With the growing prevalence of connected machines on shop floors, there’s no shortage of operations technology (OT) data available to manufacturing leaders. But without a practical approach for using that data to drive meaningful quality, efficiency, and productivity gains, it’s just numbers, and you miss the chance to leverage insights that will propel you ahead of your competitors.
Right now, the machines on your shop floor are producing thousands and thousands of data points. Some of that data holds the secrets to your performance problems and the keys to untapped efficiency gains. Thanks to Industry 4.0 and IIoT, it’s now possible to easily access that data, as much of it as you want, as often as you want.
But, then what?
As one manufacturing executive quipped in our recent Operations Executive Roundtable, “Digitalization for the sake of digitalization doesn’t help you at all. If the data going into that process isn’t good data, you get garbage in, and garbage out. You have to be able to sort the data down to what is actionable and then have some way to implement those actions.”
Brava, we say! We couldn’t agree more. And it’s why were so excited about the emergence of Lean 4.0 philosophy.
IIoT data on its own can and does deliver valuable knowledge. For example, it can tell you if a machine is about to break down so you can take action to prevent downtime. But adding lean to the mix takes it to another level, enabling you to improve process capabilities and performance long-term.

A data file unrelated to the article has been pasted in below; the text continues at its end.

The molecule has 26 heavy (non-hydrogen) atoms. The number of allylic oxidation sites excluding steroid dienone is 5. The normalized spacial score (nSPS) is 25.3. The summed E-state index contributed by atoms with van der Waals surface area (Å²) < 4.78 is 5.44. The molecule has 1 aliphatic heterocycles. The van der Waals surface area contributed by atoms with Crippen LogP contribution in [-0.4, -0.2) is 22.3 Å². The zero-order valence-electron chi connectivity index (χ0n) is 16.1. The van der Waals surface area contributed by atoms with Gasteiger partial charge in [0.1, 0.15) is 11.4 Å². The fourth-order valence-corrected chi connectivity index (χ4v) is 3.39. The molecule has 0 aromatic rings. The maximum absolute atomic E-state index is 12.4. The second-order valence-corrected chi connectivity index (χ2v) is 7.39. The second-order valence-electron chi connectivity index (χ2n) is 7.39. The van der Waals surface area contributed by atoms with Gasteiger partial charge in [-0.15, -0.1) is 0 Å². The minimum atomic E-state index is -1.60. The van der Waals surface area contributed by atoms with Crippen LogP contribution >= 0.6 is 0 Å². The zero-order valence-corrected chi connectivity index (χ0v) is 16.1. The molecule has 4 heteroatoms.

The key to Lean 4.0 is to use the data specifically to identify the nuanced inefficiencies and waste hiding within the inner workings of manufacturing processes and related to variables like cycle time variances and equipment parameters. By tying the IIoT data directly to KPIs like throughput, quality, and cost of unit, you can quantify the business impact of that waste and then set about systemically tackling the problems and perfecting your processes.
For most manufactures, this type of strategic Lean 4.0 approach can lead to performance, quality, and efficiency gains of as much as 25%, which can have a profound business impact on both the top and bottom lines.
If you’re looking to make your connected factory floor a truly invaluable business asset, the answer is not more sensors. Look beyond the data you can collect and start thinking strategically about what you should collect, and what you will ultimately do with that data, to usher in long-term performance improvements.
Here’s a roadmap that can help you make the transition:
1.Adopt a lean mindset. In TBM’s view, the impetus behind any Industry 4.0 initiative should be business performance improvement. Very often, OT data is the key to pinpointing the root causes of the quality, production, delivery, and cost issues plaguing your business and holding you back from hitting your KPI goals. By approaching IIoT as a way to gain insights that help remove specific areas of waste, you can set the stage for taking lean to the next level in your organization.